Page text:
Natalia and Gareth:

This setting definitely shows objectivity and organization. The few bright elements, such as the green and purple folders, contrast with the black fridge; clearly, the couple that inhabits this Rosebery room opts for practicality and functionality over style. A few elements grab my attention, such as the little teddy bear, the wooden sticks for perfume and the little Salamancan dolls, carefully positioned over the desk lamp. Another interesting element comes from the makeup organizer, an ingenious solution for a common problem. An edgy decoration with some classic elements.


In opposition to Natalia’s sobriety, Ayesha brought artistic elements to her room decoration. The reference to Van Gogh is clearly a reminder to quit managing risks and keep her options for the future open (puns intended). The flamingo adds a somewhat natural feel to the composition – don’t mind it being made of plastic – and the red thing gives a countryside aspect to it – no idea what it is for though.


Liow has a somewhat dreamy vibe going on in her room – it might also be the picture blurs that she made sure to add, quite smartly. Underneath the map on her wall, a rustic solution to display her photographs. The earthy colors seem to be a constant in this decoration. Upon the board, pictures of the places she wishes to visit. This is a very visual room with inspirational pictures everywhere.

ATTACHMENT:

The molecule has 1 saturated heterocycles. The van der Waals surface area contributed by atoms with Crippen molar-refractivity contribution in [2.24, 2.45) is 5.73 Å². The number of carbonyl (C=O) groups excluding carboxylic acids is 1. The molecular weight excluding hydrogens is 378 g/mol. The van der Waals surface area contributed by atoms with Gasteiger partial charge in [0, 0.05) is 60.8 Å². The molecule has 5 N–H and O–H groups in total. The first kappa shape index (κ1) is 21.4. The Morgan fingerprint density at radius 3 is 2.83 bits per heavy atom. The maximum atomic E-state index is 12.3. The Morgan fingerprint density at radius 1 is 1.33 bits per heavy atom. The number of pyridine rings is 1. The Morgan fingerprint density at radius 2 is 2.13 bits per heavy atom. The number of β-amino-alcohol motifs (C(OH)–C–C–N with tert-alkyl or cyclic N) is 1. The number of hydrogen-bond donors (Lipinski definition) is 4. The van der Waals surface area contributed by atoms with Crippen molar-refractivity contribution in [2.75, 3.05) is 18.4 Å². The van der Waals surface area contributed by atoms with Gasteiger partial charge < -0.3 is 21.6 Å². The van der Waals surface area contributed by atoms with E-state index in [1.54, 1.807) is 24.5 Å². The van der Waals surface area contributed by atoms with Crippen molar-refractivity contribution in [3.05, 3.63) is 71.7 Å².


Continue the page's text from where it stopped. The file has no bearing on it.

Well, I would say that the odds of Sam getting lost don’t seem too high since he has a considerable collection of maps. His decoration follows the Rosebery trend of including places he wants to visit or has already been to, and also pieces of art. It is remarkable to notice the opposition between his shelf and his board in terms of the number of objects.


Not unlike Liow, Sarah has many pictures displayed around the room in several unique compositions. The sober shades of dark in her decoration are opposed by the little butterflies in the wall. The real question that we should be asking in terms of decoration here is: did she use a ruler to measure the distance between pictures? I also briefly wondered why she glued the pictures to the wall instead of using the board. Creativity is a unique feature!